Cooking is another activity that brings me great pleasure. I love finding exciting ways to use the usual available ingredients. By doing cooking demonstrations and nutrition outreaches I’ve been able to make creativity and a favorite passtime “work”.

I joined the Peace Corps knowing that I would have a hard time feeling fulfilled at the generic 9-5. I just don’t believe anyone is meant to sit at a desk and be told when to feel the inspiration to be productive. I also have a moral opposition to the modern work/pleasure dichotomy. When did it become the norm that work is something you can’t wait to leave, and pleasure is something you only sometimes have time for? What happened to people doing beautiful work that they felt they were born for? Work that is inseparable from pleasure because it’s what makes them feel alive and meaningful in the world?

In the words that are oft attributed to the great (as my niece refers to him) Mr. Marley, love the life you live, live the life you love. Our work is a huge part of our life—what gives us a place and meaning in this world. (And not to mention the money I need to top up the data to upload this post…) In order to love our life, we need to love what we are putting our time and energy into. This doesn’t just happen on it’s own! Each of us chooses how we will spend our time. Will we chase the next paycheck, hoping it’s enough to afford us a pleasant enough weekend? Or will we recognize what makes us feel most in touch with ourselves, our community, and the universe and find a way to make that our “work”?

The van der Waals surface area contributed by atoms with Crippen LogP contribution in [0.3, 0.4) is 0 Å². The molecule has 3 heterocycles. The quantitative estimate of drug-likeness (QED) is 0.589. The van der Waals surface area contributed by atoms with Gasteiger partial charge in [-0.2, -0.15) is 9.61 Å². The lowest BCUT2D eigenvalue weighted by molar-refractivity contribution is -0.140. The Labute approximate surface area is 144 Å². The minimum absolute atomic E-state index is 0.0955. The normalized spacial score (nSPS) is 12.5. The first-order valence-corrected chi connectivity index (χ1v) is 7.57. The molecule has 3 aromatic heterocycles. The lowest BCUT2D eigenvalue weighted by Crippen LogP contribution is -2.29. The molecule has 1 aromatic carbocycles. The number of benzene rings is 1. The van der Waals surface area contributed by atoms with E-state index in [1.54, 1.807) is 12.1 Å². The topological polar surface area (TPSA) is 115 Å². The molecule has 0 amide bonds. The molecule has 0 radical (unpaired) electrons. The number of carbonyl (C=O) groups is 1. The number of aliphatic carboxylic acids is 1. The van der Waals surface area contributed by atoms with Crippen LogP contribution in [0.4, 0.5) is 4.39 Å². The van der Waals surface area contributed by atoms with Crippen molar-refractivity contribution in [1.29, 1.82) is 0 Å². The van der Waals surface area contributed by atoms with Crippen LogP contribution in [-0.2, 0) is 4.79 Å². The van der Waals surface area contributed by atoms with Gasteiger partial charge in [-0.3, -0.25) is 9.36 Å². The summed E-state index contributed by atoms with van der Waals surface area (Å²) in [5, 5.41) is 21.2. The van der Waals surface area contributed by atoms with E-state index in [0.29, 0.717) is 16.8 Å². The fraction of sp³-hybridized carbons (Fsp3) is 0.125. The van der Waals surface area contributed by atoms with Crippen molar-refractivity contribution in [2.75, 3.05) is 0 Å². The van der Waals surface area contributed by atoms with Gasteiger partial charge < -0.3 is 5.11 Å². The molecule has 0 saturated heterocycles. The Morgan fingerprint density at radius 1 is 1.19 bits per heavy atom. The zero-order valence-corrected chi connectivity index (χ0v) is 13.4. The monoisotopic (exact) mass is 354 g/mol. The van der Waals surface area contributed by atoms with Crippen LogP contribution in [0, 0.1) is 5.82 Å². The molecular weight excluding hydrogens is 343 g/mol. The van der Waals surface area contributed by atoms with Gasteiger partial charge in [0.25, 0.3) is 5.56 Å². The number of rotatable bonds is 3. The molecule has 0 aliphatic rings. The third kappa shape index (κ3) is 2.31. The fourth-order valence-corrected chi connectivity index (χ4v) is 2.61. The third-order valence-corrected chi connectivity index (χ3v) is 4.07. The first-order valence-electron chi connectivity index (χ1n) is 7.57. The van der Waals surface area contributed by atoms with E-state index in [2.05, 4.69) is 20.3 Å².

I’m grateful to have two years as a PCV where my work and what I am passionate about are one in the same. My PC service here on Koro rarely feels like the modern concept of a “job” because I’m most often living my daily life in a way that feels good to me… sharing knowledge, culture, and experiences with a community I love and am a part of. An inspiring individual back at home once told me that whatever he does for a living, he wants it to be something that he’d want be doing (and enjoy) regardless of the paycheck. I thought to myself, well if only all the world lived like that… I hope one day we live in a world where everyone has that opportunity.  As for me and now, I took that notion to heart, am living it now, and won’t ever look back 🙂